The Fairest of Them All?

Very few organizations operate in a one OS vendor world. Sometimes there are good reasons to choose a different OS for a particular application or task. Sometimes it's a technical decision, sometimes it's political. And times though, it's rather like a battle between religion beliefs.

Microsoft often gets beat up based on the popular perception that the Windows operating systems are not as secure as other operating systems. There are a whole lotta different ways to spin the data and sadly even the most enlightened discussions seem to quickly degenerate into the classic, not-so-constructive, "my OS is better!"/"no my OS is better!" argument.

That's why I like people like Jeff Jones. Yes, he works for Microsoft and may or may not be biased, but he takes a look at the numbers, puts them together and then invites discussion. He posted his Operating System Vulnerability Scorecard for February last week which compares fixed vulnerabilities in popular client OS's (Vista, XP, Novell SLED10, RHEL4WS, Ubuntu LTS and Mac OS X) and server OS's (Windows 2003, RHEL4AS and Sun Solaris 10). There is a whole thread on why he used fixed vulnerabilities and not all vulnerabilities in the comments below his January Scorecard posting, so I won't have that discussion here, but suffice to say that the Windows OS's do quite well, as does Mac OS X. Jeff is quite transparent about his methodology and is very open to constructive criticisms. He'll be publishing these scorecards on a regular basis.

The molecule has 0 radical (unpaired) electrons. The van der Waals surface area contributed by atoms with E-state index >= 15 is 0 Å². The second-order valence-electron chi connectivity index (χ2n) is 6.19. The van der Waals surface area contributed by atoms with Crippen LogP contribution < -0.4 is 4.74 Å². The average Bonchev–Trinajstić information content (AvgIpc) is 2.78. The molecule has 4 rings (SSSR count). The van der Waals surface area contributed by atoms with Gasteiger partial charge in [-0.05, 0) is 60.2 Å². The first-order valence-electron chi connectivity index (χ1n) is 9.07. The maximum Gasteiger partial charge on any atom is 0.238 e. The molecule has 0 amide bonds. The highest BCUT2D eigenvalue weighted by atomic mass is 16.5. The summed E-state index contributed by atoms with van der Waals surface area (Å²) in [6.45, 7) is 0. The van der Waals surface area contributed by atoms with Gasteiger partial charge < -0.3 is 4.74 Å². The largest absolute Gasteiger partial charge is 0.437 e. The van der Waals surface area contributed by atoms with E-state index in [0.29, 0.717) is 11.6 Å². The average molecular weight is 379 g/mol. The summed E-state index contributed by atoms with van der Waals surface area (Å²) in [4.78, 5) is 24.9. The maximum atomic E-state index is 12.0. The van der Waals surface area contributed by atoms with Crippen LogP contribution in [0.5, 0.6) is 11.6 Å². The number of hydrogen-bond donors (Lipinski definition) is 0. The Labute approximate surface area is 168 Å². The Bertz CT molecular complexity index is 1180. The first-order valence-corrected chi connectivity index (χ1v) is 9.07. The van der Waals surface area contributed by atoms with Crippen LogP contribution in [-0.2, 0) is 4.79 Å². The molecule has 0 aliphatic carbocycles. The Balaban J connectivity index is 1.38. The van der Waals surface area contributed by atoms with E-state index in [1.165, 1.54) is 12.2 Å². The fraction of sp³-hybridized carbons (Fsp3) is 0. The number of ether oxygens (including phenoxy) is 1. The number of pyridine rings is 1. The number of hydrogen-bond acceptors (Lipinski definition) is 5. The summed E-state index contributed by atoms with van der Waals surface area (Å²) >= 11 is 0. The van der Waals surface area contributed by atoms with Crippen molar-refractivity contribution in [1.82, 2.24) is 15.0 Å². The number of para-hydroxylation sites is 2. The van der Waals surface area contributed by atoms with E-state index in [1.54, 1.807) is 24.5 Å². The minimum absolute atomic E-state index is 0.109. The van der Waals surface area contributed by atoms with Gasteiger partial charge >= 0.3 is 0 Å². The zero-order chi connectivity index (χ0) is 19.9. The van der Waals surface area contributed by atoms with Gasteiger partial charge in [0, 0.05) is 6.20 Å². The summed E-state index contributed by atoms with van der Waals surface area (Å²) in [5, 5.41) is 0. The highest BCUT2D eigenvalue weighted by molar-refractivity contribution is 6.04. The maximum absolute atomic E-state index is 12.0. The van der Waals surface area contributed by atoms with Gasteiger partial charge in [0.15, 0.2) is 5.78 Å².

In case you still think Jeff is simply towing the company line, check out's recent article "Report Says Windows Gets the Fastest Repairs" and then read through the referenced report on Internet security threats researched and published by Symantec.

Sure we can improve and we are striving to do that every day. Keep criticizing us, keep giving us feedback, keep talking about what could be better. Let's have constructive discussions that deal with facts and let's make it easier and better to do business going forward.

Skip to main content